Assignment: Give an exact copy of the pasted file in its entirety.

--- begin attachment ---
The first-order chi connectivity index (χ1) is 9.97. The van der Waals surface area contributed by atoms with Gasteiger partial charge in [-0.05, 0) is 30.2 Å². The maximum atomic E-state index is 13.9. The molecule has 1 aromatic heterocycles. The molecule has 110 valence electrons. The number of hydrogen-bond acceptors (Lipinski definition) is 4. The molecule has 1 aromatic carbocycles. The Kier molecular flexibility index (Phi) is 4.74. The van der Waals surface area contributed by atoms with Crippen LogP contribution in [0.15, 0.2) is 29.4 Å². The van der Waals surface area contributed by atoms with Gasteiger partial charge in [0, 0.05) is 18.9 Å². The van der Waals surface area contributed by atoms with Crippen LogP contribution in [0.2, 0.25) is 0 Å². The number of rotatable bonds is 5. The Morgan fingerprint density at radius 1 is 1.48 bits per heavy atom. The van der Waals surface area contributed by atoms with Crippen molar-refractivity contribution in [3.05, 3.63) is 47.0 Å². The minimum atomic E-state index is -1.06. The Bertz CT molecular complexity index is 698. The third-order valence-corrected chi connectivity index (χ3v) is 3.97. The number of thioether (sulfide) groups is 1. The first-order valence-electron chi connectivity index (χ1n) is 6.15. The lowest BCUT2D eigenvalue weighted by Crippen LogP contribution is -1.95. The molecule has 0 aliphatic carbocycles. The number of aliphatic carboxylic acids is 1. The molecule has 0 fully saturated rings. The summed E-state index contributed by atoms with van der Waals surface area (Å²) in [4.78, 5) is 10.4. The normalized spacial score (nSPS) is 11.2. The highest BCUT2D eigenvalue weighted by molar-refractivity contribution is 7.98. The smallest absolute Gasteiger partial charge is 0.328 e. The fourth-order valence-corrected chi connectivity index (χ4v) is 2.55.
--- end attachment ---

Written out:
The first-order chi connectivity index (χ1) is 9.97. The van der Waals surface area contributed by atoms with Gasteiger partial charge in [-0.05, 0) is 30.2 Å². The maximum atomic E-state index is 13.9. The molecule has 1 aromatic heterocycles. The molecule has 110 valence electrons. The number of hydrogen-bond acceptors (Lipinski definition) is 4. The molecule has 1 aromatic carbocycles. The Kier molecular flexibility index (Phi) is 4.74. The van der Waals surface area contributed by atoms with Crippen LogP contribution in [0.15, 0.2) is 29.4 Å². The van der Waals surface area contributed by atoms with Gasteiger partial charge in [0, 0.05) is 18.9 Å². The van der Waals surface area contributed by atoms with Crippen LogP contribution in [0.2, 0.25) is 0 Å². The number of rotatable bonds is 5. The Morgan fingerprint density at radius 1 is 1.48 bits per heavy atom. The van der Waals surface area contributed by atoms with Crippen molar-refractivity contribution in [3.05, 3.63) is 47.0 Å². The minimum atomic E-state index is -1.06. The Bertz CT molecular complexity index is 698. The third-order valence-corrected chi connectivity index (χ3v) is 3.97. The number of thioether (sulfide) groups is 1. The first-order valence-electron chi connectivity index (χ1n) is 6.15. The lowest BCUT2D eigenvalue weighted by Crippen LogP contribution is -1.95. The molecule has 0 aliphatic carbocycles. The number of aliphatic carboxylic acids is 1. The molecule has 0 fully saturated rings. The summed E-state index contributed by atoms with van der Waals surface area (Å²) in [4.78, 5) is 10.4. The normalized spacial score (nSPS) is 11.2. The highest BCUT2D eigenvalue weighted by molar-refractivity contribution is 7.98. The smallest absolute Gasteiger partial charge is 0.328 e. The fourth-order valence-corrected chi connectivity index (χ4v) is 2.55.